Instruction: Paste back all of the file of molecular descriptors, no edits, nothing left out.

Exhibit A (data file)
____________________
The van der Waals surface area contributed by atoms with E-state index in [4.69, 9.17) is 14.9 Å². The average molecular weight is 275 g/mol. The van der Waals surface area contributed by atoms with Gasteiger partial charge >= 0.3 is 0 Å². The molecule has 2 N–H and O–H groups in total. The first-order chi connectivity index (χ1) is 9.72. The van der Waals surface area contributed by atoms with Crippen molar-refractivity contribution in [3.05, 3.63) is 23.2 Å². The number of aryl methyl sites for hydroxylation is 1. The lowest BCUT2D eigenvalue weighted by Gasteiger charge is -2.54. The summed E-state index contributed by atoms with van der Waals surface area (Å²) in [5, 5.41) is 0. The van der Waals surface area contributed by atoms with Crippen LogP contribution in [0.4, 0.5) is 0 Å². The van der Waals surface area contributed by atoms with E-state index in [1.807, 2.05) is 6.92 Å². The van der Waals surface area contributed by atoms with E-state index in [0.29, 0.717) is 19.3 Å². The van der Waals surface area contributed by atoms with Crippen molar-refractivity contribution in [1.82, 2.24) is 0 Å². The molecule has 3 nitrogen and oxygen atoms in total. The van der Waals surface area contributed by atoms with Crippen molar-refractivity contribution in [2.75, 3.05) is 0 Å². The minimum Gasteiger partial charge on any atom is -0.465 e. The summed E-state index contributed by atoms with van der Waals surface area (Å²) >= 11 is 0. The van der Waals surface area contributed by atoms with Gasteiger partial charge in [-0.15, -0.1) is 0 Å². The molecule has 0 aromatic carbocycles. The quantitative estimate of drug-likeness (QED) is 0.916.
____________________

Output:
The van der Waals surface area contributed by atoms with E-state index in [4.69, 9.17) is 14.9 Å². The average molecular weight is 275 g/mol. The van der Waals surface area contributed by atoms with Gasteiger partial charge >= 0.3 is 0 Å². The molecule has 2 N–H and O–H groups in total. The first-order chi connectivity index (χ1) is 9.72. The van der Waals surface area contributed by atoms with Crippen molar-refractivity contribution in [3.05, 3.63) is 23.2 Å². The number of aryl methyl sites for hydroxylation is 1. The lowest BCUT2D eigenvalue weighted by Gasteiger charge is -2.54. The summed E-state index contributed by atoms with van der Waals surface area (Å²) in [5, 5.41) is 0. The van der Waals surface area contributed by atoms with Crippen LogP contribution in [0.4, 0.5) is 0 Å². The van der Waals surface area contributed by atoms with E-state index in [1.807, 2.05) is 6.92 Å². The van der Waals surface area contributed by atoms with E-state index in [0.29, 0.717) is 19.3 Å². The van der Waals surface area contributed by atoms with Crippen molar-refractivity contribution in [1.82, 2.24) is 0 Å². The molecule has 3 nitrogen and oxygen atoms in total. The van der Waals surface area contributed by atoms with Crippen molar-refractivity contribution in [2.75, 3.05) is 0 Å². The minimum Gasteiger partial charge on any atom is -0.465 e. The summed E-state index contributed by atoms with van der Waals surface area (Å²) >= 11 is 0. The van der Waals surface area contributed by atoms with Gasteiger partial charge in [-0.15, -0.1) is 0 Å². The molecule has 0 aromatic carbocycles. The quantitative estimate of drug-likeness (QED) is 0.916.